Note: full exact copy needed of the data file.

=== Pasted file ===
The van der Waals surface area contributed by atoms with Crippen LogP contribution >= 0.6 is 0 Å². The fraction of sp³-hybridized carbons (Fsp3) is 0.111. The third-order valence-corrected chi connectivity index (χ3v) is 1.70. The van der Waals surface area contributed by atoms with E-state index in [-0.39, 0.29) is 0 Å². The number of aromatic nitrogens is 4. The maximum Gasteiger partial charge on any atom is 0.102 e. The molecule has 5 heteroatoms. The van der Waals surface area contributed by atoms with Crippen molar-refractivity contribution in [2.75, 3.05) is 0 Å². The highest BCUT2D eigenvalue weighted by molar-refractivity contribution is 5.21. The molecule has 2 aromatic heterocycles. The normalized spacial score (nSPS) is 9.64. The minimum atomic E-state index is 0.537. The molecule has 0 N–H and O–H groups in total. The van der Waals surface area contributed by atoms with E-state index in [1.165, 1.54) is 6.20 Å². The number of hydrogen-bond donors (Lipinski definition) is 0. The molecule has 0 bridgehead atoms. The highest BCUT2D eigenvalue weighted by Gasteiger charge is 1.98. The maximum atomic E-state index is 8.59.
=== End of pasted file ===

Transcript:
The van der Waals surface area contributed by atoms with Crippen LogP contribution >= 0.6 is 0 Å². The fraction of sp³-hybridized carbons (Fsp3) is 0.111. The third-order valence-corrected chi connectivity index (χ3v) is 1.70. The van der Waals surface area contributed by atoms with E-state index in [-0.39, 0.29) is 0 Å². The number of aromatic nitrogens is 4. The maximum Gasteiger partial charge on any atom is 0.102 e. The molecule has 5 heteroatoms. The van der Waals surface area contributed by atoms with Crippen molar-refractivity contribution in [2.75, 3.05) is 0 Å². The highest BCUT2D eigenvalue weighted by molar-refractivity contribution is 5.21. The molecule has 2 aromatic heterocycles. The normalized spacial score (nSPS) is 9.64. The minimum atomic E-state index is 0.537. The molecule has 0 N–H and O–H groups in total. The van der Waals surface area contributed by atoms with E-state index in [1.165, 1.54) is 6.20 Å². The number of hydrogen-bond donors (Lipinski definition) is 0. The molecule has 0 bridgehead atoms. The highest BCUT2D eigenvalue weighted by Gasteiger charge is 1.98. The maximum atomic E-state index is 8.59.